To make art requires a sophisticated combination of various acts and attributes found only in humans. In The Worth of Persons: The Foundation of Ethics, Australian professor James Franklin observes: “A purely intellectual rationality is an essential part [of] what gives humans worth, even if not the whole story.” Also included in that list, he explains, are social cognition (of which language is an external effect), volition (our free will), and the complexity of our emotions. We see all of these at work in art, which is a form of language, requires our will, and expresses our affections and desires often in unparalleled ways.
Art evinces another quality that sets us apart from the rest of creation: the ability to honor and memorialize. For often when we gaze at art, we not only contemplate something (and perhaps someone), but we unite intellects and affections to it. We consider the artist’s fears, hopes, and yearnings. We are, in a way, acknowledging the inherent dignity of the other through our appreciation of art.
To reflect on aesthetics, whether it be presented via canvas, music, or architecture, instills in us empathy, not only for other people, but all of nature, as TAC editor Declan Leary argued in a piece earlier this year discussing Russian artist Ilya Repin. Moreover, we lovingly possess the other in our engagement with art, which is precisely the same method by which we come to value the natural world: as custodians of a beloved possession.
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“Why should I not vandalize a precious artwork, or why should I not shoot the last dodo for fun?” Franklin rhetorically asks. “Those entities are valuable, so their destruction is absolutely speaking a loss. That and that alone explains why it is wrong for me to destroy them.” This, I would argue, is perhaps most saliently why activists like those who engage in mock performative desecration of art are so deeply incoherent in their premises and values. They think by attempting to deface art they are helping set things right, but, in reality, they are doing exactly the opposite. By repudiating one of those things that makes us most human, and thus most capable of virtuous acts toward others and the natural order, they vitiate their own argument.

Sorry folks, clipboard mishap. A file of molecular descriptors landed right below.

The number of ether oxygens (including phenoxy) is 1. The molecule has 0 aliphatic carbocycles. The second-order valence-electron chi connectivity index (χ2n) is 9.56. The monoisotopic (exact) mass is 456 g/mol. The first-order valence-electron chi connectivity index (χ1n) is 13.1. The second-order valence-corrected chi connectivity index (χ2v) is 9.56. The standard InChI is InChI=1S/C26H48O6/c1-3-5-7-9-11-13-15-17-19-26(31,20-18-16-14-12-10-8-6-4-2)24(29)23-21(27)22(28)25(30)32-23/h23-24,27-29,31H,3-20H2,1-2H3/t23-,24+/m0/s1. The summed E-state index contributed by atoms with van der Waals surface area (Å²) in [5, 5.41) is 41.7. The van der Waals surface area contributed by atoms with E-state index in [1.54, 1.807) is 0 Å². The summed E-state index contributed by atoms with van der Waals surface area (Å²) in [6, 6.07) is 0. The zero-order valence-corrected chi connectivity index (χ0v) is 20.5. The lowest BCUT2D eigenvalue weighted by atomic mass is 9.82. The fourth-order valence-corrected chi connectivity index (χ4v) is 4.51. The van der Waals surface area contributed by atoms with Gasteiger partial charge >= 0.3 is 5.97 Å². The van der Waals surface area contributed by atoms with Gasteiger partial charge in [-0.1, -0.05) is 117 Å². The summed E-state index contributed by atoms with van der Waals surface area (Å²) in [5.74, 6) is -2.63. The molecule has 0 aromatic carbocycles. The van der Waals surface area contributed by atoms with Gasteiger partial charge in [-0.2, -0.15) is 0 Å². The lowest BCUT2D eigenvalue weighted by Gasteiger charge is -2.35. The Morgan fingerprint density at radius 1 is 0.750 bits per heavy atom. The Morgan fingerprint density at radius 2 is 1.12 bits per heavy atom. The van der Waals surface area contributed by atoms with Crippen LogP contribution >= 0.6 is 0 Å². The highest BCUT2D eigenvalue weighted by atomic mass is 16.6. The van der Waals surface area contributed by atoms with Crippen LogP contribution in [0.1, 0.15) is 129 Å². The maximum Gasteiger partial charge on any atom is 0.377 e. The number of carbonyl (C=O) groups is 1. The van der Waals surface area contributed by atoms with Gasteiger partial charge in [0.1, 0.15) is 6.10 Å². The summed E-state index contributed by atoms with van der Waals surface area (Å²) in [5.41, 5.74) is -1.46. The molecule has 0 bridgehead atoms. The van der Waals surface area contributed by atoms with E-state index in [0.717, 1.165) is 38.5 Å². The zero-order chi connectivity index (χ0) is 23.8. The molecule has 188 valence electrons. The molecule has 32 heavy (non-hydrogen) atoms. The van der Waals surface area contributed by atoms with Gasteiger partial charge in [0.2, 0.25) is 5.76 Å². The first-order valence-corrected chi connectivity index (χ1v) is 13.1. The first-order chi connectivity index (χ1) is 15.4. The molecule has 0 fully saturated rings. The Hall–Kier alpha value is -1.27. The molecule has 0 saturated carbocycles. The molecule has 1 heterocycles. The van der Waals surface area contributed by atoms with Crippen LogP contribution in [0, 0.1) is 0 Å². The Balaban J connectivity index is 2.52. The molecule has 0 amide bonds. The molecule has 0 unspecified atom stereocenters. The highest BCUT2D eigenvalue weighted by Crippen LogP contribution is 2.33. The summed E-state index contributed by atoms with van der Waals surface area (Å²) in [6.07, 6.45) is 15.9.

No other species truly creates art (I’ve seen elephants in Chiang Mai, Thailand, paint pictures, but they’re just following rote steps their trainers have taught them). To attack art is thus to attack man. In that respect, such activists employ a utilitarian calculus that is not essentially different from the totalitarian regimes they profess to detest. It was Pol Pot’s Khmer Rouge, Mao’s Chinese Communist Party, and Hitler’s Schutzstaffel who were motivated to destroy good things out of a twisted, imbalanced love for other things, some of which, like one’s land or people, are also good. In their frantic fervor, these zealots jettisoned the very things that had formed them into people capable of creating and safeguarding beauty.
Ultimately, activists who attempt to vandalize beautiful creations of men are engaged in an act of thoughtless self-destruction, undermining the very things that help us to love the earth as our own. “They [the activists] advocate for the preservation of nature,” noted the Dutch museum. “But we are in favor of preserving our cultural heritage.” In cherishing and preserving authentic human goods such as art, we become more capable of cultivating and protecting the natural world, because it directs us to why creatures, trees, and natural vistas are worthy of saving. Those Dutch, English, and German activists’ conception of the human person, and what enables him to flourish, is as cheap as the canned soup and potatoes they hurled at million-dollar masterpieces.